The Landmark of Milestone
I wish I had a good picture of the whole gang but this is the best I could turn up, a photo of the "Milestone For Kids Magazine" staff with the Milestone Media founders, circa spring 1993. Back row, left to right: Jason Medley, Matt S. Wayne, me. Middle row, left to right; Christine N. Gilliam, Jason Scott Jones, Erica Rodriguez, Noelle C. Giddings, Derek T. Dingle, Michael Davis, Denys B. Cowan. Front row, left to right: Jacqueline Ching, Joseph Illidge. Anybody out there got some more complete group shots they want to send me?
Making Comics Multicultural
"It's something that's been in the air for as long as I've been in the business," says Milestone Media's editor in chief Dwayne McDuffie. "Anytime you'd have a couple of black guys get together and stand around in the hall, they'd start talking about what they couldn't do that they wanted to do." The problem was trying to express an African American sensibility in a business run by whites, even well-meaning ones. That was the reason for the 1992 creation of Milestone, a comic book company owned by African-Americans. When Milestone's comics were published the following year, they were printed and distributed through a special arrangement with DC Comics. "I'm passionately dedicated to Milestone," says DC president Jenette Kahn. "The Milestone characters are so genuinely conceived and so well-executed that I really want to see them put on the map in as many ways as possible."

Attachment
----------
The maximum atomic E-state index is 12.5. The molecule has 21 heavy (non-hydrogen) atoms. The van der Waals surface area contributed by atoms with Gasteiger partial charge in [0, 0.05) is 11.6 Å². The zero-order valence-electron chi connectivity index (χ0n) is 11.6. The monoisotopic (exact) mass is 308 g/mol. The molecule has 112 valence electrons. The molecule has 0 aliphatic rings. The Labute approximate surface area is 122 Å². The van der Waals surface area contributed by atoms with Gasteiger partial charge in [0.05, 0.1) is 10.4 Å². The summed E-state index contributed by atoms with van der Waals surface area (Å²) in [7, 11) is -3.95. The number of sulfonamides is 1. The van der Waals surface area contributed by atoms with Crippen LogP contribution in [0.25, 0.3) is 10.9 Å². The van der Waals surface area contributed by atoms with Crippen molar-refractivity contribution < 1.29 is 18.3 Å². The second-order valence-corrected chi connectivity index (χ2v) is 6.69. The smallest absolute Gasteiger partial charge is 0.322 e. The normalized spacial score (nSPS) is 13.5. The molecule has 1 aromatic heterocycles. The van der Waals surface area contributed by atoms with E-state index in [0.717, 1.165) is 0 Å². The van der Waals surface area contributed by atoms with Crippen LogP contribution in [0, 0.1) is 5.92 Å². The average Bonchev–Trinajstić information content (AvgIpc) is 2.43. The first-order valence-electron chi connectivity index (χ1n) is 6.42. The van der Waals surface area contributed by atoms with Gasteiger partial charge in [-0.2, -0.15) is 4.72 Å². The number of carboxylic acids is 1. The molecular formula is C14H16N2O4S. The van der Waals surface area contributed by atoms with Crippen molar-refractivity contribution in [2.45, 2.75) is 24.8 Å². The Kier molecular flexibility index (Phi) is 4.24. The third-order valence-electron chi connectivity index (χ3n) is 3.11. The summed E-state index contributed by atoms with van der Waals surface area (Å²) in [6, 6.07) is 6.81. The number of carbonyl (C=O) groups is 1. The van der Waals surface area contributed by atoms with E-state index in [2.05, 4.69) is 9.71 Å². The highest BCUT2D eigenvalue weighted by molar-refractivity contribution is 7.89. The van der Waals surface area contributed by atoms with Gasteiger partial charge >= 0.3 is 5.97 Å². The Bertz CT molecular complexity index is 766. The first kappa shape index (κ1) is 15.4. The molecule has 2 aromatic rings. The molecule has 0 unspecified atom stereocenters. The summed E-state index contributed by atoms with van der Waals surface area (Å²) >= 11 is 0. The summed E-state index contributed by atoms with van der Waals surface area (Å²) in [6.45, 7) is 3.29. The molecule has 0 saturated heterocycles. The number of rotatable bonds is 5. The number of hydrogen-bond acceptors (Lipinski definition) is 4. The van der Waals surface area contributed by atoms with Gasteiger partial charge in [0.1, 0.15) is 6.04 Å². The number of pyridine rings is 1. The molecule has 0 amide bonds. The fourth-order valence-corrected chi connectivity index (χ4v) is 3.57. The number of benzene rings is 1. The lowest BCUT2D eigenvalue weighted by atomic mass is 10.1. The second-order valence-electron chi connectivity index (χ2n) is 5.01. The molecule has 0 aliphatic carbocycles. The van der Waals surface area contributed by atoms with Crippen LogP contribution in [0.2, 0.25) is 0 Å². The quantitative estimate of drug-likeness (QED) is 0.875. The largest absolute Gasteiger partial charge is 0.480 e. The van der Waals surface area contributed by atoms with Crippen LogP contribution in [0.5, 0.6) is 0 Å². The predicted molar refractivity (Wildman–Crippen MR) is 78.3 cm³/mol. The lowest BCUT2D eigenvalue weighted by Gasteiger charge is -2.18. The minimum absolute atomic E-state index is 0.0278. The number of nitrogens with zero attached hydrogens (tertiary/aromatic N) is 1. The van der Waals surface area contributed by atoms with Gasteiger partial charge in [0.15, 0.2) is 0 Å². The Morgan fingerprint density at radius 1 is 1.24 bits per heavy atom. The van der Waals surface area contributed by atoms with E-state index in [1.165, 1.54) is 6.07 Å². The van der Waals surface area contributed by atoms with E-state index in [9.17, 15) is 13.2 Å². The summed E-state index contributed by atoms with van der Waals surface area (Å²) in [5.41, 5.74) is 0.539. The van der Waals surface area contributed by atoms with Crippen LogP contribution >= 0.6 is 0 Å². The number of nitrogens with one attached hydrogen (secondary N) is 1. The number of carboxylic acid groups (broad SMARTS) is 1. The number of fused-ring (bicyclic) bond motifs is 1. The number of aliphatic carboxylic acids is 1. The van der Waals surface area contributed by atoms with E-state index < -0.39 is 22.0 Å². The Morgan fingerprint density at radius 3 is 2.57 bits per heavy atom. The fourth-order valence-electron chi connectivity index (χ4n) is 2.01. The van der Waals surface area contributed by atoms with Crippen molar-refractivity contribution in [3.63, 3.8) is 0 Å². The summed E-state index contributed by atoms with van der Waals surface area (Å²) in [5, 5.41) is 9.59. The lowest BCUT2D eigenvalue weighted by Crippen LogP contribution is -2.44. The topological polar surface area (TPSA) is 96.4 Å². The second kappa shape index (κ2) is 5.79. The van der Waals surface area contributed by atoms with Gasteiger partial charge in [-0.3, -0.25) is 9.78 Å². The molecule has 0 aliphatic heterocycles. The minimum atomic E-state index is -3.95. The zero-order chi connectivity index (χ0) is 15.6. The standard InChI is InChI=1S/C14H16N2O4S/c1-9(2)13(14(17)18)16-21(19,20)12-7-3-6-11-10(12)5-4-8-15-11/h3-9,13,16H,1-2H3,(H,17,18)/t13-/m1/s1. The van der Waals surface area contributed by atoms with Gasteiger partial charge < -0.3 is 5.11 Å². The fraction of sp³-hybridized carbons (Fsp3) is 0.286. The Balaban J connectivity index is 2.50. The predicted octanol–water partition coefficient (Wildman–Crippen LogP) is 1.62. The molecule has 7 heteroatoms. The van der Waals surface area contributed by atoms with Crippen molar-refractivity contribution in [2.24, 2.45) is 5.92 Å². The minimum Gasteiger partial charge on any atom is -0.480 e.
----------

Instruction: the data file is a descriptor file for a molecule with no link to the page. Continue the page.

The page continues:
The Milestone super hero characters were created by the company's owners in a series of meetings held before DC was even approached. The Milestone principals include writer-editor Dwayne McDuffie, artist and creative director Denys Cowan and president Derek Dingle; a fourth partner, Michael Davis, quickly dropped out to run Motown Animation. Dingle had worked for business publications, including the Wall Street Journal, and had known Cowan when they were children; Cowan and McDuffie had become friends while working for Marvel Comics in the late 1980s. McDuffie credits Cowan for setting things in motion: "Denys had been saying for years that we just ought to get together and do it. And one day he called me, he called Derek Dingle, he called Michael Davis and he said 'It's time, let's just do this.'" Eager to overcome the restrictions that they felt working on characters owned by Marvel, Cowan and McDuffie quickly realized that only a substantial number of new heroes could provide them with the freedom they wanted. "If you do a black character or a female character or an Asian character," explains McDuffie, "then they aren't just that character. They represent that race or that sex, and they can't be interesting because everything they do has to represent an entire block of people. You know, Superman isn't all white people and neither is Lex Luthor. We knew we had to present a range of characters within each ethnic group, which means that we couldn't do just one book. We had to do a series of books and we had to present a view of the world that's wider than the world we've seen before."